Kinetic Energy Recovery System using a Flywheel in Bicycle
Kinetic Energy Recovery System using a Flywheel in Bicycle report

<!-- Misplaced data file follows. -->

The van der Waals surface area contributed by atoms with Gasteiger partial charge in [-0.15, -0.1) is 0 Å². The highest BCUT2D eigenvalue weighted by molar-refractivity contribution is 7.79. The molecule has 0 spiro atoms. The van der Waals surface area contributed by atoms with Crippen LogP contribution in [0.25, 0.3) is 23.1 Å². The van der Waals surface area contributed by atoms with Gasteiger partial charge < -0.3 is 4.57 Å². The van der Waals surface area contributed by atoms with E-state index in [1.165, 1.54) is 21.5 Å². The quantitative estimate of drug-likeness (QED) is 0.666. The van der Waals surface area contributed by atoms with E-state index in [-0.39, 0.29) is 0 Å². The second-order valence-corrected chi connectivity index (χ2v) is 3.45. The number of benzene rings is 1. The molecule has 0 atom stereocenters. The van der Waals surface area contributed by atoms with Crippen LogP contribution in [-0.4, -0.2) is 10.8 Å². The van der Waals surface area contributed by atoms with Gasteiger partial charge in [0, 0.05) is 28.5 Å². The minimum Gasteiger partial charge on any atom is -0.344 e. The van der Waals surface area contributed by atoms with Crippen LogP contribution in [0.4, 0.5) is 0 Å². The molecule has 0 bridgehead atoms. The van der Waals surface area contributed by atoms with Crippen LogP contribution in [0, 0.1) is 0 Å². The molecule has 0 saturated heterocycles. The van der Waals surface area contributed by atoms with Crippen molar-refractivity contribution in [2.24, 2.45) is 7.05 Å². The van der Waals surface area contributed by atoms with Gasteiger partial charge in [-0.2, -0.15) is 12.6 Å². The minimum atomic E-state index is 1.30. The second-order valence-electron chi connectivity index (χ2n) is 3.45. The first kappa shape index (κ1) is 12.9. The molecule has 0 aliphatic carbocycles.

Abstract: Kinetic Energy Recovery System (KERS) is a system for recovering the moving vehicle's kinetic energy under braking and also to convert the usual loss in kinetic energy into gain in kinetic energy.When riding a bicycle, a great amount of kinetic energy is lost while braking, making start up fairly strenuous. Here we used mechanical kinetic energy recovery system by means of a flywheel to store the energy which is normally lost during braking, and reuse it to help propel the rider when starting. The rider can charge the flywheel when slowing or descending a hill and boost the bike when accelerating or climbing a hill. The flywheel increases maximum acceleration and nets 10% pedal energy savings during a ride where speeds are between 12.5 and 15 mph. KERS is a collection of parts which takes some of the kinetic energy of a vehicle under deceleration, stores this energy and then releases this stored energy back into the drive train of the vehicle, providing a power boost to that vehicle. For the driver, it is like having two power sources at his disposal, one of the power sources is the engine while the other is the stored kinetic energy. Kinetic energy recovery systems (KERS) store energy when the vehicle is braking and return it when accelerating. During braking, energy is wasted because kinetic energy is mostly converted into heat energy or sometimes sound energy that is dissipated into the environment. Vehicles with KERS are able to harness some of this kinetic energy and in doing so will assist in braking. By a proper mechanism, this stored energy is converted back into kinetic energy giving the vehicle extra boost of power.There are two basic types of KERS systems i.e. Electrical and Mechanical. The main difference between them is in the way they convert the energy and how that energy is stored within the vehicle. Battery-based electric KERS systems require a number of energy conversions each with corresponding efficiency losses. On reapplication of the energy to the driveline, the global energy conversion efficiency is 31–34%. The mechanical KERS system storing energy mechanically in a rotating fly wheel eliminates the various energy conversions and provides a global energy conversion efficiency exceeding 70%, more than twice the efficiency of an electric system. This design of KERS bicycle was motivated by a desire to build a flywheel energy storage unit as a proof of concept. On a flat road, the cyclist can maintain a fixed cruising speed to get from point to point. Globally all roads are flat with impediments such as intersections, cars, and turns that force the cyclist to reduce speed, then accelerate.